by Anton Wills-Eve

<a href=””>Echo</a&gt;

I can still hear the Echo  of  ‘a minimis incipe’.


I was idly browsing various news sites yesterday when the first serious warning I had in my life echoed again through my mind. I came across a strange video clip from Colorado. Eight children, four male four female, were talking about their everyday lives and being completely honest on matters of sex, drugs, sexting, dating etc. It was fascinating and very revealing, especially as they were aged 13-15!

This post deals almost solely with one of the above topics. Drugs.  ‘A Minimis Incipe’ was our school motto. It means ‘from small beginnings.’ It was meant to be encouraging but turned out to be a dreadful warning as we grew up. It pointed out the worst pitfalls before us in our lives.

But a final introductory word before I begin. All eight kids were born in the age of social media and their devious ways of using this technology to confuse and mislead their parents was genuinely frightening. Especially their complete lack of any sense of morality or ethics when it came to lying to their families. It was normal for them. My first university girlfriend (briefly) came from Vale, Colorado, she was a good 100 years more innocent and pleasant than this lot. But that was October 1960. From here all names have been changed.

So we have eight youngsters all agreed that their leisure time was dominated by i-phones of some sort. But this took up time so one of them actually seemed to be admitting, rather shame-facedly, that she was still a virgin. The other seven looked as though they thought or knew she was lying. But the one thing they all agreed on very enthusiastically was smoking pot. All eight placed it as the number one thing in their lives, and as cannabis is allowed in their state, they could not understand why anyone would query their choice. The conversation went something like this.

“Why do you smoke cannabis Bill?” asked the anchor lady in the news room. A surprised, 14 year-old Bill replied,

“Well you can’t refuse it at a party, nobody would speak to you again. They’d think you a wimp. Anyways it relaxes me and all the pressure of school, sports, social clubs and home life go away when you get a little high.”

That dear readers was the opinion of all eight youngsters round that table. They had all had their first drag, their first realisation that their anxieties could be eased by the start of a terrible form of self abuse against which they had been warned but took no notice at all. And it gets worse. This one really shook me. It was 13 year old Angie talking now. “Oh but the real fun starts when you and your friend have swapped cell phone numbers and gotten a third friend who plays along to stay at home, her turn, and take all calls from your parents pretending to be her own mother and confirming that you are all having a fun sleep over at her house.

“Of course the parties we go to are all ‘mixed pill’ parties.”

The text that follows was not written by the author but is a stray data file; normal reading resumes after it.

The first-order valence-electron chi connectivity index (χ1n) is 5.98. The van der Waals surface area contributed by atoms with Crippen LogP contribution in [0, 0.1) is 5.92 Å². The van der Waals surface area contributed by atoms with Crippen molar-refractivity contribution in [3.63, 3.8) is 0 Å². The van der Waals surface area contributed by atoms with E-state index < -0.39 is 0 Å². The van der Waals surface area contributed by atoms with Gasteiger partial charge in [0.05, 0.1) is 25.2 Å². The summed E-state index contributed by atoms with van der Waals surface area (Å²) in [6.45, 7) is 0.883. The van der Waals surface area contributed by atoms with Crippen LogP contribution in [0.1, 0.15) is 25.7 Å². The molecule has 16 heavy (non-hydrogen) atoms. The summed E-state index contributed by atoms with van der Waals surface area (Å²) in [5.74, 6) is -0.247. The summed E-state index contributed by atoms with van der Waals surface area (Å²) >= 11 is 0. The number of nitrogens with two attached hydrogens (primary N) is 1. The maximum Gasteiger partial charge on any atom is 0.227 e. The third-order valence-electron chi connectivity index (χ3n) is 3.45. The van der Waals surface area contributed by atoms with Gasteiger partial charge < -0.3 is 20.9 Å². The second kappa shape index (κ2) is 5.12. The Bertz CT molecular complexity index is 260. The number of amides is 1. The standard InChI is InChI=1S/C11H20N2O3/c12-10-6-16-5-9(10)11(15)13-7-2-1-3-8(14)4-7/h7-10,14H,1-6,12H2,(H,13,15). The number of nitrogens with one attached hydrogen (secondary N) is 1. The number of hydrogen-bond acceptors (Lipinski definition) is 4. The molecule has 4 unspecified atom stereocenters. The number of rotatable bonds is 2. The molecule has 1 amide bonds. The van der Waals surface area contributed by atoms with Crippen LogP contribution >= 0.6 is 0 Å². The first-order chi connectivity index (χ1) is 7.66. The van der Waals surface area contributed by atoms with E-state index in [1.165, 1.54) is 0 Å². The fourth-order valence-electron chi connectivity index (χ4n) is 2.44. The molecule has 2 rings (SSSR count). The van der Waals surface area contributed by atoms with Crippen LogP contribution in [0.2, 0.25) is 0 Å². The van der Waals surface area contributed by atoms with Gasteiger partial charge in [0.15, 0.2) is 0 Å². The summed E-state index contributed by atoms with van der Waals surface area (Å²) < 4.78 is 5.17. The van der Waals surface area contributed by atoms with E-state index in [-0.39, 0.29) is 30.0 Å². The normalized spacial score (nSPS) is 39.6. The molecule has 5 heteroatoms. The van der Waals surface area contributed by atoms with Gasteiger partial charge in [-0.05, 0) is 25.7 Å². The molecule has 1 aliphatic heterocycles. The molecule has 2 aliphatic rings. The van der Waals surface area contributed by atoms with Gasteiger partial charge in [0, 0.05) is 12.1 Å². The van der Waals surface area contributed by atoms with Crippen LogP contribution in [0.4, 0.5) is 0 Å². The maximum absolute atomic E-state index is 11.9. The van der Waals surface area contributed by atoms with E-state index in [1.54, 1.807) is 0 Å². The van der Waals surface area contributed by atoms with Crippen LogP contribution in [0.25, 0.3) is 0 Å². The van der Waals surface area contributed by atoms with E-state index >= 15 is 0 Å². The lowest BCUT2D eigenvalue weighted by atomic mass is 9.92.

“They are what?”

“Oh that’s when everyone gets pretend depression or similar symptoms and the school doctor prescribes tranquillisers of different sorts. As you go in to the party you have to throw some pills into a bag. Then, when we are all there, the bag is shaken up and everyone has to take four pills without looking and just swallow them with some sort of alcohol. We often do that. After the last party I don’t even know where I slept or who with. But I remember feeling great and then woke up feeling sick. It’s good fun.”

Look I could go on, but do I have to? It appears that this lifestyle is common knowledge to some 95% of all teenage school children in the States and some 50% probably behave regularly just like the lot above. I won’t go into the prurient details of sexting that followed the drugs bit. The point I want to make, and so forcefully I would do almost anything to achieve my goal, is to make people of this age realise that from small beginnings, the first drag, that first curious sexual experiment of any sort, comes a desire and then a need for ever more exhilarating, ever more relaxing, finally ever more brain-destroying cravings for the hard drugs that ruin millions of lives around the world.

The other day someone called me naïve for not realising that the twenty first century was a new age, a new world and just because I was seventy four I had no right to stop modern people behaving as they pleased.

I wasn’t naïve, I was experienced. I had seen and knew so many stories of lives ruined and lost, loving parents unable to see where they went wrong, and worst of all the horrible predators who stalked the dependent, lost addicts and just fed their habit for whatever they could get from them or use them for. If that is the twenty first century world we are supposed to admire I’m afraid I just don’t. I HATE it. And HATE is the one word in my vocabulary for which I have no use at all except in this instance. All of you, please be warned it is so easy to take the first step in any direction in life but that last step to happiness will often be a step too far, the one you may never be able to take.